Bryan Trottier of the New York Islanders, president of the National Hockey League Players Assn. (NHLPA), is predicting that the players will strike when the collective bargaining agreement expires next Sept. 15.
"I don't think anything is going to happen without a strike," Trottier said. "But we as an organization don't want a strike."
The big issue is free agency. Free agency is a joke under the current agreement, which was signed in 1982.
Consider the case of Edmonton defenseman Paul Coffey, who is perhaps the best defenseman in the NHL. He became a free agent after last season but re-signed with the Oilers this season because he received no other offers.
Why not? No team was willing to compensate the Oilers with a No. 1 draft pick or players.
Compensation for a free agent is steep under the current agreement, which says that if a free agent is under 24 or has fewer than five years in the league, the club that signs him must give up another player, subject to arbitration if the teams can't agree on compensation.
Free agents who make $85,000 to $99,000 are worth a third-round draft pick. A second- and a third-round draft pick are the compensation for a free agent who makes $100,000 to $124,000.
Players who make between $125,000 and $149,000 are worth a first-rounder and a player. The team signing the free agent, however, gets to protect eight players on its roster from the team losing the free agent.
Free agents who make between $150,000 to $199,000 go for a first- and second-round draft pick, or a first-rounder plus a player. The team signing the free agent may protect six of its players.
Compensation for players who make more than $200,000 is two first rounders, or a first-round pick and a player. The club that signed the player may protect only four players.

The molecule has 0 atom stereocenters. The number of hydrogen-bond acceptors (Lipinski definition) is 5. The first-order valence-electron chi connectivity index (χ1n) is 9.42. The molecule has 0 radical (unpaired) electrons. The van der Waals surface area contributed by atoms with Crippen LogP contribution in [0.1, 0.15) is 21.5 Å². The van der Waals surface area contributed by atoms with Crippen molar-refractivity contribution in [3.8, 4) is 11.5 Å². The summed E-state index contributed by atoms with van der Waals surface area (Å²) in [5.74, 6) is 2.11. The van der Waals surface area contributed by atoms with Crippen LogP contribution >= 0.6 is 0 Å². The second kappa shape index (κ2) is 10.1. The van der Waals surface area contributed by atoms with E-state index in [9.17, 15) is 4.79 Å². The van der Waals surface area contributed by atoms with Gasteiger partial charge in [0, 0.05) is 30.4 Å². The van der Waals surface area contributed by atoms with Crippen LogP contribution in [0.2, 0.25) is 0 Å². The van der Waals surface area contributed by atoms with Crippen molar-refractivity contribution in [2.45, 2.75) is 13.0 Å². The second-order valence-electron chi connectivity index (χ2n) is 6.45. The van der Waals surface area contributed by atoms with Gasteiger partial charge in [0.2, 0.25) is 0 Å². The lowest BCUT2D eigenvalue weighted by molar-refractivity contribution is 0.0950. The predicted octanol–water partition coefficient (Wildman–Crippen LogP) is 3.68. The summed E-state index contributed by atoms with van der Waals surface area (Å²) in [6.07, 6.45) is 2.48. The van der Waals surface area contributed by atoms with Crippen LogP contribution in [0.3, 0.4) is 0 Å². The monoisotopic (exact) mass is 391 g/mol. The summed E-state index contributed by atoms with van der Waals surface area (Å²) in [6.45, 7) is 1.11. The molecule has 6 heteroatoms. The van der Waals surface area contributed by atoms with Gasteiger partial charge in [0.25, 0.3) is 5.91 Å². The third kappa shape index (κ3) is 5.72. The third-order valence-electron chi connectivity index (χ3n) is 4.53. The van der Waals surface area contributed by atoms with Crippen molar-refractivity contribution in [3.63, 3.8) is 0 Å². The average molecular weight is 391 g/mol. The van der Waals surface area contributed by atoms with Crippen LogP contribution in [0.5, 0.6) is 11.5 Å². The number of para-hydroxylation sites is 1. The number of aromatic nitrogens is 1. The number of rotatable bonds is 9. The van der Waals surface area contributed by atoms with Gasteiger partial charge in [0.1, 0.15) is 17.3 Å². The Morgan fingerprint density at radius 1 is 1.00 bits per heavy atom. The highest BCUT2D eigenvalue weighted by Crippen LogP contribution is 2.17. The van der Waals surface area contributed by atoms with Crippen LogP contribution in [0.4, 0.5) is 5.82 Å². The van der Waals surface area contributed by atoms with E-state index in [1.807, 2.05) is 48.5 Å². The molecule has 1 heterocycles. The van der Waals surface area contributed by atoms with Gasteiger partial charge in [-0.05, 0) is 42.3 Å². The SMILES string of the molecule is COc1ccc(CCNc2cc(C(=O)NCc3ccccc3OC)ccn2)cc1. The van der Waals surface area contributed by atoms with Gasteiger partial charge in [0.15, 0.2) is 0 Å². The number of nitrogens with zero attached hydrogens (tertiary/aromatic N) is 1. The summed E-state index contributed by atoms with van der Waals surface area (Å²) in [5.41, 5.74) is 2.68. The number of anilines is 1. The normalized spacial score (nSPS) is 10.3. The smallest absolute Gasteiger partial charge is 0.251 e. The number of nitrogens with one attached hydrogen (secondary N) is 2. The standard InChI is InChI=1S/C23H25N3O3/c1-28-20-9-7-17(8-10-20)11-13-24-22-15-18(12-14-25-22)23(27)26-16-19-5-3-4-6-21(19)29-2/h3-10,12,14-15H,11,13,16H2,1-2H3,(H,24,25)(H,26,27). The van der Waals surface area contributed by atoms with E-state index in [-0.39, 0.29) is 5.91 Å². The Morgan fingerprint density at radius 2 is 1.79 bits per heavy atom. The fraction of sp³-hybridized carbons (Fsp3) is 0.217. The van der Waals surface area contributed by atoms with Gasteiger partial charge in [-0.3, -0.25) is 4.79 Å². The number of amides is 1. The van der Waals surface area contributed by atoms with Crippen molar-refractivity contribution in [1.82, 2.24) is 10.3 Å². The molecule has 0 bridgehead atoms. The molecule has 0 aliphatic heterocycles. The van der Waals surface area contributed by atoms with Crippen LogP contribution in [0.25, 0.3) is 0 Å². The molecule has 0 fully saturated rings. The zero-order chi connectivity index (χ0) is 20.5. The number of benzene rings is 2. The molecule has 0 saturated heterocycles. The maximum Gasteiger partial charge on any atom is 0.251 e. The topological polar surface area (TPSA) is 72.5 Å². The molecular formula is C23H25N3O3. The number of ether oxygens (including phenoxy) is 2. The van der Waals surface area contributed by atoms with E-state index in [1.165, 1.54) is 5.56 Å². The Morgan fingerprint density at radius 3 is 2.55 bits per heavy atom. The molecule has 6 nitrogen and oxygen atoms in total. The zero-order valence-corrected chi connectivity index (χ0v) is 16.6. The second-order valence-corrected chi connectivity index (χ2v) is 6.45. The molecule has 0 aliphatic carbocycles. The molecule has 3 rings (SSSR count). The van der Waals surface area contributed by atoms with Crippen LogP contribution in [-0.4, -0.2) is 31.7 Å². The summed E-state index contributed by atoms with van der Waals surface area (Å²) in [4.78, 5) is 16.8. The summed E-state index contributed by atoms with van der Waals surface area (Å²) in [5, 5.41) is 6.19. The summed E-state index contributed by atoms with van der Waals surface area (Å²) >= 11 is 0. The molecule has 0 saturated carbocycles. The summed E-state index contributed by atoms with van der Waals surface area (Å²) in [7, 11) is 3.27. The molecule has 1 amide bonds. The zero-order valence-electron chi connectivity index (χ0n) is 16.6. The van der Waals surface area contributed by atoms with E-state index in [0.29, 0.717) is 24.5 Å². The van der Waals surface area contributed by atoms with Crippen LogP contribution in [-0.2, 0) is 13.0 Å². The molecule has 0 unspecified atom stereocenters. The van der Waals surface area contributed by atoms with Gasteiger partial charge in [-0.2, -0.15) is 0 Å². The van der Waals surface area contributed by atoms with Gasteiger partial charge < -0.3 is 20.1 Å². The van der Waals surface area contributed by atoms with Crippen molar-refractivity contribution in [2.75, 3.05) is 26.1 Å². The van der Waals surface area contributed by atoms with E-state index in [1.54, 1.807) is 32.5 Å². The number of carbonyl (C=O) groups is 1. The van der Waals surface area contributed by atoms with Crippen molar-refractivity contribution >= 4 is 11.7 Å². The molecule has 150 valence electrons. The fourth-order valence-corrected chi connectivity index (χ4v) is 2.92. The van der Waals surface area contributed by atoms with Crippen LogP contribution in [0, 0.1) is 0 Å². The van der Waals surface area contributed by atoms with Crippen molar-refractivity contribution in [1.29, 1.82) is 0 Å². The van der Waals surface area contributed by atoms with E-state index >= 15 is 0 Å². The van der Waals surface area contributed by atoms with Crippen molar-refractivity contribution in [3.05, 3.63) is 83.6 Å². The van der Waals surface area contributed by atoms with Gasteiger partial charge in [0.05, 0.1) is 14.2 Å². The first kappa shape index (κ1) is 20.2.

The players' association will meet with the owners at the All-Star game in February at Hartford, Conn.
Sam Simpson, director of operations for the players, said he does not expect much to happen during that session.
"We'll be going over all the small points at the February meeting--things like per diems, training-camp allowances and playoff amounts," Simpson said from his office in Toronto.
"The big talks start in June. We have set aside June, July and August to do most of the negotiating. We hope to have the meetings in Toronto.
"Unless the owners come up with some big proposals for total free agency, there will probably be a strike."
Simpson said he has met with 17 of the 21 teams in the NHL to get their ideas on a possible strike. The teams he hasn't seen are the Kings, Edmonton Oilers, Calgary Flames and St. Louis Blues. He also said that a survey is being sent to the 480 members of the players' association.
How do the Kings feel about a possible strike?
The team captain, Dave Taylor, said: "We haven't discussed it yet. We're supposed to meet with Simpson in November. Everyone is in the same boat. We would do whatever the union voted to do. I think there is a good possibility the Kings would strike. We have to be united."
The average salary in the NHL last season was $152,000. Could the players survive a strike?
Simpson said: "They may have to survive a strike if they want to get what we want. We're looking for total free agency."
John Ziegler, NHL president, said: "This is nothing new. It (free agency) has a been a demand of the players for a number of years. A strike is a union alternative. It would be a man-bites-dog story if they said they wouldn't strike if you're not going to grant our demands."
Asked whether the NHL could survive a prolonged strike, Ziegler said: "I'm not going to comment on that. My position is, the less rhetoric in public, the better. We've always had a good relationship with the players' association."
Ziegler and Bill Wirtz, president of the Chicago Black Hawks, are the co-chairmen of the NHL owners' bargaining committee.
Hockey, unlike baseball and football, has never had a prolonged strike. There was a one-day walkout in 1971 during training camp over the issue of unsigned players being forced to report to camp.
NHL Notes Lou Nanne, the general manager of the Minnesota North Stars, got stuck on an elevator at the airport in Detroit when the team was returning home from a trip. . . . A company in Edmonton is donating $1,000 to the Canadian Cancer Society for every goal scored by Oiler center Glen Anderson. Anderson, who had a hat trick in a recent game against Calgary, has scored 10 goals. . . . Carey Wilson of the Calgary Flames, who was a pre-med student at Dartmouth before turning pro, worked on dissecting cadavers at the University of Manitoba during the summer in an independent study course. Wilson is one year away from his degree.